Document 2i: Triangulation diagram for the objects #1 and #2 on the roof of morgue 1 of crematorium II, drawn by C.D. Provan. My numbers 1 and 2 mark the position of the respective objects. The third (left-most) line refers to an object, which D. Keren et al. do not consider to be a chimney for Zyklon B.
This means that object 1 is situated next to pillar # 2 and east of the central beam, whereas D. Keren et al. claim that the alleged chimney 1 is next to pillar # 1 and west of the central beam. Object 2 is about 3.3 m away from object 1, whereas, according to D. Keren et al., the alleged chimneys 1 and 2 should be located about 7.6 m apart. In document 1a, I have indicated on the diagram of D. Keren et al. the position of objects 1 and 2 with respect to their alleged Zyklon B chimneys 1 and 2.
5. According to D. Keren et al., object 4 should be located slightly in front of the last pillar of the morgue, hence some 4 m from the wall of the crematorium. Instead, it is touching the wall and its height is therefore 45 cm – half the distance between the pair of windows to its left and the plane of the morgue. The windows of the crematorium were, in fact, some 90 cm above the plane of morgue 1, as shown by drawing 1173-1174 (p) and confirmed by the “Train Photograph”; thus the height of the object is half this distance.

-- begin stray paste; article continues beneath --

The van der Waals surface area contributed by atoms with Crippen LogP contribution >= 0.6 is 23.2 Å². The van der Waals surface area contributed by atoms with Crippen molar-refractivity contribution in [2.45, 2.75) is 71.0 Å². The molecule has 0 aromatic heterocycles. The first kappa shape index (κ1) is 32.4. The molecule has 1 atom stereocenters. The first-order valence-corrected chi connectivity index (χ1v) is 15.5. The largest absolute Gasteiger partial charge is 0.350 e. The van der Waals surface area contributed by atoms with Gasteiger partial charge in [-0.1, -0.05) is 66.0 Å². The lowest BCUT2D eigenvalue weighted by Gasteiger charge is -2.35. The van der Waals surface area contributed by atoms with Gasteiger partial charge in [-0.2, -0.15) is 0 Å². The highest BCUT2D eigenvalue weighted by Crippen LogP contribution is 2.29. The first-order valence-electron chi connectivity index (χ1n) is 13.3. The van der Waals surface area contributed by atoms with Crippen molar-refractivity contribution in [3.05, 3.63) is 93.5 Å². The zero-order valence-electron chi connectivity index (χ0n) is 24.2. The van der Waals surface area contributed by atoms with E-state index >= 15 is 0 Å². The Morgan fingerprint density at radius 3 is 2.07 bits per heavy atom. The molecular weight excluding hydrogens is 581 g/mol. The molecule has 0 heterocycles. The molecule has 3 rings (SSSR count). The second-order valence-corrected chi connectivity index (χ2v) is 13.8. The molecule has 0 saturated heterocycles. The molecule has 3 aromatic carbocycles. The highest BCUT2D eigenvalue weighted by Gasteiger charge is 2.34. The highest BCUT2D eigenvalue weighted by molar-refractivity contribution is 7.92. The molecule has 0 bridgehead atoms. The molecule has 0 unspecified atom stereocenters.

If instead the object had been at the position indicated by the authors, it would be even lower because of the perspective. Already on plan 936 of January 15, 1942, and in the later ones as well, a layer of earth had been specified for the top of morgue 1; plan 109/16a dated October 9, 1943, gives the exact thickness of this layer: 50 cm. It follows that object 4, rising less than 50 cm above the concrete surface of the morgue, would have been buried in this layer of earth, therefore it could not have been a chimney for Zyklon B.
6. To the left of object 2 is another object on that roof. But because it obviously has a noticeably different shading and shape and because it is located at an inconvenient location, D. Keren et al. simply claim that this can not be a Zyklon B chimney. But if we are certain that there is at least one object on that roof which is not a Zyklon B chimney, is it not possible that the objects 1, 2, and 4 were “other” objects as well?